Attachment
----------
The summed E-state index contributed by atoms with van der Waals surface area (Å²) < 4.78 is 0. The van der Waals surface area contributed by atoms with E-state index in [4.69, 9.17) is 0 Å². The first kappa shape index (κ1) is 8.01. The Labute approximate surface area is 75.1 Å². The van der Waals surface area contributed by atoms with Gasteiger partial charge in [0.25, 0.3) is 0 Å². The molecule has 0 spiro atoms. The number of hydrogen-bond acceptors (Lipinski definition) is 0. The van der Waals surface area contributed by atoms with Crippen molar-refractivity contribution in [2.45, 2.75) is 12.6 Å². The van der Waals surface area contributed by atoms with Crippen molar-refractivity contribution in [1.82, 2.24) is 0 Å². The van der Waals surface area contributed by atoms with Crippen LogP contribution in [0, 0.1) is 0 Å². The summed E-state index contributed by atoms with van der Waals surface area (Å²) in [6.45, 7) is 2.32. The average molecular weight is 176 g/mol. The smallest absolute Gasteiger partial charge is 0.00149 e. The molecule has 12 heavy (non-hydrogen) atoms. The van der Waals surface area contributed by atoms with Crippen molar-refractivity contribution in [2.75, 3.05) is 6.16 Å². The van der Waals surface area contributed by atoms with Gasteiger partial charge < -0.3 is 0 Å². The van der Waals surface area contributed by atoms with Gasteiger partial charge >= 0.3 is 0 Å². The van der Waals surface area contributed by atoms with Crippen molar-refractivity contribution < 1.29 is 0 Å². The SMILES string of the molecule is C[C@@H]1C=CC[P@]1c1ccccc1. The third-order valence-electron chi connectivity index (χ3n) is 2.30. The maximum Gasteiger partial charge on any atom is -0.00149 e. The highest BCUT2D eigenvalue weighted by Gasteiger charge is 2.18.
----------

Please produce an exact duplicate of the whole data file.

The summed E-state index contributed by atoms with van der Waals surface area (Å²) < 4.78 is 0. The van der Waals surface area contributed by atoms with E-state index in [4.69, 9.17) is 0 Å². The first kappa shape index (κ1) is 8.01. The Labute approximate surface area is 75.1 Å². The van der Waals surface area contributed by atoms with Gasteiger partial charge in [0.25, 0.3) is 0 Å². The molecule has 0 spiro atoms. The number of hydrogen-bond acceptors (Lipinski definition) is 0. The van der Waals surface area contributed by atoms with Crippen molar-refractivity contribution in [2.45, 2.75) is 12.6 Å². The van der Waals surface area contributed by atoms with Crippen molar-refractivity contribution in [1.82, 2.24) is 0 Å². The van der Waals surface area contributed by atoms with Crippen LogP contribution in [0, 0.1) is 0 Å². The summed E-state index contributed by atoms with van der Waals surface area (Å²) in [6.45, 7) is 2.32. The average molecular weight is 176 g/mol. The smallest absolute Gasteiger partial charge is 0.00149 e. The molecule has 12 heavy (non-hydrogen) atoms. The van der Waals surface area contributed by atoms with Crippen molar-refractivity contribution in [2.75, 3.05) is 6.16 Å². The van der Waals surface area contributed by atoms with Gasteiger partial charge < -0.3 is 0 Å². The van der Waals surface area contributed by atoms with Gasteiger partial charge >= 0.3 is 0 Å². The van der Waals surface area contributed by atoms with Crippen molar-refractivity contribution < 1.29 is 0 Å². The SMILES string of the molecule is C[C@@H]1C=CC[P@]1c1ccccc1. The third-order valence-electron chi connectivity index (χ3n) is 2.30. The maximum Gasteiger partial charge on any atom is -0.00149 e. The highest BCUT2D eigenvalue weighted by Gasteiger charge is 2.18.